Social connection.

Ann Finkbeiner on the ‘last word on nothing’ blog talking about some of her own experiences with sexual harassment brought up something interesting for me that’s related, but tangential. The penultimate paragraph:

“Later, however, I thought that the job of editors is to use writers to get stories, and the job of writers is to use editor to publish stories. Kant’s rule needs — and for all I know, has — a rider that says professionally, ok, use other people to get jobs done that you both want done.  But personally, don’t use other people only to offset your loneliness and depression – she didn’t like me all that much either – and to fulfill your private necessities.”

This very thing has been a problem for me- I’m sure I’ve acted out of desperation to connect with people sometimes and have learned that it doesn’t work (not in the exact scenarios she talks about in her post, but from that same mental place). It’s resulted in a rule I try to follow:

I cannot show interest in another human being (or too much interest…but I try to err on the side of caution and define it narrowly- interacting even once could be too much). And I’m almost never the initiator of a conversation.

It is therefore up to other people to show interest in me. I will talk to people but try to be detached. Hard when they’re talking about something I like, like Star Trek, but then it’s more me showing interest in the subject that the person I’m speaking to- of course, they are more interesting to me because they know Star Trek. When it comes to talking to that cute woman at the bar (as if I’m ever at a bar….rare occurrence), the last thing I think she needs is me actually going up and talking to her and saying “hi”— I admit this may be my huge aversion to small talk speaking.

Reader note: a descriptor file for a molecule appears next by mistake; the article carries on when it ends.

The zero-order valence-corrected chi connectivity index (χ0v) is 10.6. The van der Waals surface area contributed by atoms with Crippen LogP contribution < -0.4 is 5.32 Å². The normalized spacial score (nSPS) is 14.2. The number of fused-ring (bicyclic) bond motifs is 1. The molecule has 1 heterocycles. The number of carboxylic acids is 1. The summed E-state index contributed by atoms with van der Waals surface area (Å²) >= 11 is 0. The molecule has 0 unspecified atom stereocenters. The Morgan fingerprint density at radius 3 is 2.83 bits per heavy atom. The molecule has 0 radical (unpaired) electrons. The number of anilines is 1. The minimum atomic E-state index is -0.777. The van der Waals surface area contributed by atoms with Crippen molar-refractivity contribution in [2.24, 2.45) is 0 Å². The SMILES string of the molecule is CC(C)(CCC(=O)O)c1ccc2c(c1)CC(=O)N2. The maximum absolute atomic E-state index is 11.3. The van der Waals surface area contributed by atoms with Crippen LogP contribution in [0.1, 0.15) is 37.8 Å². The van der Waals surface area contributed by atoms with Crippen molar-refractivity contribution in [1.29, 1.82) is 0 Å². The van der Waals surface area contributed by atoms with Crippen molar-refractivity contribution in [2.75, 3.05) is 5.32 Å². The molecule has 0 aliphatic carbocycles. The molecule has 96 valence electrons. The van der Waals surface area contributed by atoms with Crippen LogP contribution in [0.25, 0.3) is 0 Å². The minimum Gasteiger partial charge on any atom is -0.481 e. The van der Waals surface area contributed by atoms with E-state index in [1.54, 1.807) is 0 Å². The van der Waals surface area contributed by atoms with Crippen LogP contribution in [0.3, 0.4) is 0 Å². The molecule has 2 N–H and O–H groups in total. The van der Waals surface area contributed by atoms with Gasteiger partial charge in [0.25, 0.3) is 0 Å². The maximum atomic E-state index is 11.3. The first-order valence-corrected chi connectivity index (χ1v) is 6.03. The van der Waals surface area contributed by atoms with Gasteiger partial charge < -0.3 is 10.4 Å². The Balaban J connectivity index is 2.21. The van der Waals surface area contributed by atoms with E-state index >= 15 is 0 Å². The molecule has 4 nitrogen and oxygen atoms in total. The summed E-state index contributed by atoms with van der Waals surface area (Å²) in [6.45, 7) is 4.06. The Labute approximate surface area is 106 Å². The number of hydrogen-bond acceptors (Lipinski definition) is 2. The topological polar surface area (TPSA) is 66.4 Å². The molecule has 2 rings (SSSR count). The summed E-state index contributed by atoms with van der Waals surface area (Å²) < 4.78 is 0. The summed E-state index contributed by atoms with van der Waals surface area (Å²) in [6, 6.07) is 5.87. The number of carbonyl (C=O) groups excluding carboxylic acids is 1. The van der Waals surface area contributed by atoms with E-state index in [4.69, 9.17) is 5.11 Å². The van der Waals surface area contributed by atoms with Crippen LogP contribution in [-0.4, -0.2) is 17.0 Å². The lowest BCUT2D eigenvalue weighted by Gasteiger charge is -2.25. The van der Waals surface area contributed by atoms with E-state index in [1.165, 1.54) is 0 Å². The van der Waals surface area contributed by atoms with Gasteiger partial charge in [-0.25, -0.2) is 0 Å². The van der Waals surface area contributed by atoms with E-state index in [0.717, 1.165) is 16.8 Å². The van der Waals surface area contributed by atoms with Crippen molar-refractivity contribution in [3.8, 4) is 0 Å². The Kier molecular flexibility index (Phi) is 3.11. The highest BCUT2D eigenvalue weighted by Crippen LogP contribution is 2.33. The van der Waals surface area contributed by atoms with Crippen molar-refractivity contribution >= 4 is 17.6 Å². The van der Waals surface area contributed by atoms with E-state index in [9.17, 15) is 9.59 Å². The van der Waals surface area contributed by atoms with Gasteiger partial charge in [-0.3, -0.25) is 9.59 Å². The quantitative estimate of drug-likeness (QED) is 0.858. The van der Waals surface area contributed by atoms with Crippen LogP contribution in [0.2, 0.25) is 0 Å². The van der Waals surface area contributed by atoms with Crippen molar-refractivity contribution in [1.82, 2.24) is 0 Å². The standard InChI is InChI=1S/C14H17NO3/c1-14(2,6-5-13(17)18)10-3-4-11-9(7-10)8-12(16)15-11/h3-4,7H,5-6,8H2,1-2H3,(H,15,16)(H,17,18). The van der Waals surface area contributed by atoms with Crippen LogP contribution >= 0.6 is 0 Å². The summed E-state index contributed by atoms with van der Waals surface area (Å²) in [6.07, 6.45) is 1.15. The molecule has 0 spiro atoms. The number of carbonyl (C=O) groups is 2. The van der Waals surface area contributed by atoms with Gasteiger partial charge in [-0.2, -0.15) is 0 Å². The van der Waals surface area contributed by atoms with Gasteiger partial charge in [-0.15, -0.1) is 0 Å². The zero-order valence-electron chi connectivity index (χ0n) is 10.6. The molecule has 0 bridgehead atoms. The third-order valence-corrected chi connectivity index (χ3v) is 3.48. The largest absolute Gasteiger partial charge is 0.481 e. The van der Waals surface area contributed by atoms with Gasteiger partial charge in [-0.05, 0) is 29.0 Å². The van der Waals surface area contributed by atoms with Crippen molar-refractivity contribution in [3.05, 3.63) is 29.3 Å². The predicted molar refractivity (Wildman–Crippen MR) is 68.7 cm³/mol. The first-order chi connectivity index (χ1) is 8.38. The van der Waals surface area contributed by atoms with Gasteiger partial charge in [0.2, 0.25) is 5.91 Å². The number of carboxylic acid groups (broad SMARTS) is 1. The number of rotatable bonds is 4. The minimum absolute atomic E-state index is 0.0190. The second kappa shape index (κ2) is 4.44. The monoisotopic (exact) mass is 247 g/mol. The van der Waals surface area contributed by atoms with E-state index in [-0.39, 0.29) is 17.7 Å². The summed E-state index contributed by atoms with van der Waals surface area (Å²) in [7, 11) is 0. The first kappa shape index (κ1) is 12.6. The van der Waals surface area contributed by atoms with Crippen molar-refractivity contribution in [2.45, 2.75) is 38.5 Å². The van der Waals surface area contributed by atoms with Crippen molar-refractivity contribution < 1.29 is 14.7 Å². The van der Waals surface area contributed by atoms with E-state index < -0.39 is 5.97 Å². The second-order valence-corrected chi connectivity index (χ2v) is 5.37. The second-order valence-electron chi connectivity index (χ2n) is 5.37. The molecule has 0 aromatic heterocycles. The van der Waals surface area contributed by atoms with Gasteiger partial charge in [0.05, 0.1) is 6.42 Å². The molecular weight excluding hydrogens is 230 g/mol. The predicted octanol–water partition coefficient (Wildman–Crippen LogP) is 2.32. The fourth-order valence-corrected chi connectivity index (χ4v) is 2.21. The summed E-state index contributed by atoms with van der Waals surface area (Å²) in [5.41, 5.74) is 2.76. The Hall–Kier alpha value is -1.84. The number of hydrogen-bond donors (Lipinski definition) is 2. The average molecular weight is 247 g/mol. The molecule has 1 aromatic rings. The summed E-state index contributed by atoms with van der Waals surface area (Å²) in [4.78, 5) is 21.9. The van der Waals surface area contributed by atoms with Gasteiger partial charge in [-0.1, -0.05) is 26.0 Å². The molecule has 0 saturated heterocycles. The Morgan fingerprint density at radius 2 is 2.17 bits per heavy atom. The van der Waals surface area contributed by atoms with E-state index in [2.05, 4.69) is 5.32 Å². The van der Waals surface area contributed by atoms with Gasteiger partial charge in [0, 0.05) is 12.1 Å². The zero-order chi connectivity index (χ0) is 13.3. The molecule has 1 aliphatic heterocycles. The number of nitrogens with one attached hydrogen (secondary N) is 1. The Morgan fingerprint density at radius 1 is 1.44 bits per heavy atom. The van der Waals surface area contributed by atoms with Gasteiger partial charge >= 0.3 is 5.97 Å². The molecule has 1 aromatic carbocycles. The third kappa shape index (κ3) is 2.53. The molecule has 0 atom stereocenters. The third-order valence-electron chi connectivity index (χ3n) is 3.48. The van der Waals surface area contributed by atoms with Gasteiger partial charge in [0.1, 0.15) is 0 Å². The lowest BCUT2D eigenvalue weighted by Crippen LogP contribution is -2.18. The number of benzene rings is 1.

Of course I have my good friends who as Brene Brown talks about in ‘Daring Greatly’ have earned enough trust to hear my story(ies)- and I hope I theirs (don’t ask how I got said good friends…I’m honestly not completely sure, but I am truly grateful for them). I also try not to share things that I haven’t fully processed (or need to sort out w/ another person first). For instance, the fact that I’m a lot more comfortable writing about depression and my experiences with it is a good sign that I’m actually managing it better than I used to. Have I screwed up here too? Absolutely. I’m sure of it.

Following my rule ensures that I am largely a loner much of the time. I feel disconnected from others and often numb to the world (that’s a recipe for depression, by the way, research consistently shows that isolation is bad for human health). It’s in part a result of the message I got growing up that I truly took to heart: strangers = bad news. That’s fine unless you want to meet new people and make progress in life and career….

So I’ve been trying to figure out just how to genuinely connect with people because as research on our primate relatives tells us, social interactions are really important as is being treated fairly. Professionally, it’s a little easier for me- just talk about work, show interest in what that colleague/person does for a living, see how you might be able to help them in some way, possibly take down their contact info, follow up and say it was nice to meet them, and get your work done with them if it’s a collaboration. All with zero expectation that a friendship will result from said interaction. Done.